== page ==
We studied ferrous paralava, a high-temperature rock, produced by complete fusion of the sedimentary protolith in the Ravat natural coal fire which has been on for over two thousand years. The paralava was sampled from the Fan-Yagnob coal deposit at the Kukhi-Malik site in the vicinity of former Ravat Village in central Tajikistan. This rock contains fayalite, sekaninaite, hercynite, Ti-magnetite, tridymite, and siliceous glass. Low-Ca pyroxene (clinoferrosilite), globules of sulfides (mainly pyrrhotite) and Fe-Ti oxides, secondary greenalite (after fayalite) and hematite are minor. Paralava includes xenoliths of partially molten clinkers (up to 20 vol.%) composed of mullite, cordierite, tridymite, and relict detrital quartz. We found relatively high Fe contents (100 · Fe/(Fe+Mg) > 60) in mafic minerals, high K2O enrichment (up to 1.4 wt.%) in sekaninaite, and an unusually low CaO content (0.5 wt.%) in the rock. The Ravat paralava appears to be derived from a mixture of pelitic rocks (50-70%) and iron-rich rocks (30-50%), but without participation of calcareous material, which explains the low CaO and the absence of plagioclase and Ca-bearing pyroxene. The primary melt was as hot as >1210 °C, and the coal-fired fayalite-sekaninaite paralava crystallized at 1200-1100 °C, at a relatively low oxygen fugacity (near the QFM buffer), outside the zone of active aeration. Large-scale crystallization of ferrospinels and fayalite led to increasing Al2O3 and SiO2 in the melt whence sekaninaite and tridymite crystallized as later phases. The residual melt progressively acquired a more silicic-aluminous composition, rich in K2O, CaO, and P2O5, and became quenched to glass at >1080-1090 °C, when temperature dropped abruptly, possibly, by roof collapse or opening of large cracks, as it usually happens in underground coal fires.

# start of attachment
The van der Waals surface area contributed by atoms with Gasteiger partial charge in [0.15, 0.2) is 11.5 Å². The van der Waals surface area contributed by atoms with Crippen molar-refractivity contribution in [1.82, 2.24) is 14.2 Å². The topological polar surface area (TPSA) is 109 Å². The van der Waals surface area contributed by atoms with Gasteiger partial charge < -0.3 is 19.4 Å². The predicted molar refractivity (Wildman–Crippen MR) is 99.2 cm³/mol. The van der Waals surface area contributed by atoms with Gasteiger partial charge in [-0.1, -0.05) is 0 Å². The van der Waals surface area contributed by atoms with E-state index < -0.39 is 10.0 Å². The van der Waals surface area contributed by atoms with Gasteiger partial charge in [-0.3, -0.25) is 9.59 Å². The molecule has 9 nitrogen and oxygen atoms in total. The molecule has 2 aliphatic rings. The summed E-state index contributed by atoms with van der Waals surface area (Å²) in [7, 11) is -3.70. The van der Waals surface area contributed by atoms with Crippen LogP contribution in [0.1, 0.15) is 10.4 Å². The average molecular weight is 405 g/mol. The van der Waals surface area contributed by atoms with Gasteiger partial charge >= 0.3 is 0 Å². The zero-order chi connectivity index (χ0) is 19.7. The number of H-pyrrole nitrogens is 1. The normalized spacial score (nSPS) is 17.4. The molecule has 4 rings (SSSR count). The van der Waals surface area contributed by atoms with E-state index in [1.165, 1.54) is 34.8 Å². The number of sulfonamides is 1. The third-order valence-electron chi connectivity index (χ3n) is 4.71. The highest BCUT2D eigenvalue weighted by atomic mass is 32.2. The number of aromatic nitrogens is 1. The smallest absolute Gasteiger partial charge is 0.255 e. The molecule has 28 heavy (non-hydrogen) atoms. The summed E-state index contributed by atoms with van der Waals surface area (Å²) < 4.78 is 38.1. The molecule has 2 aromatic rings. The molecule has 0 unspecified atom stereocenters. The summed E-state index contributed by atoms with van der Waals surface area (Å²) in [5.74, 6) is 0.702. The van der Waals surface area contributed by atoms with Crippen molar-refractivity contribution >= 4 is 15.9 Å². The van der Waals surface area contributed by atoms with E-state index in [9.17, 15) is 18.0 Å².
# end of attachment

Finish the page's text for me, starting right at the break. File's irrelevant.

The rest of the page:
6.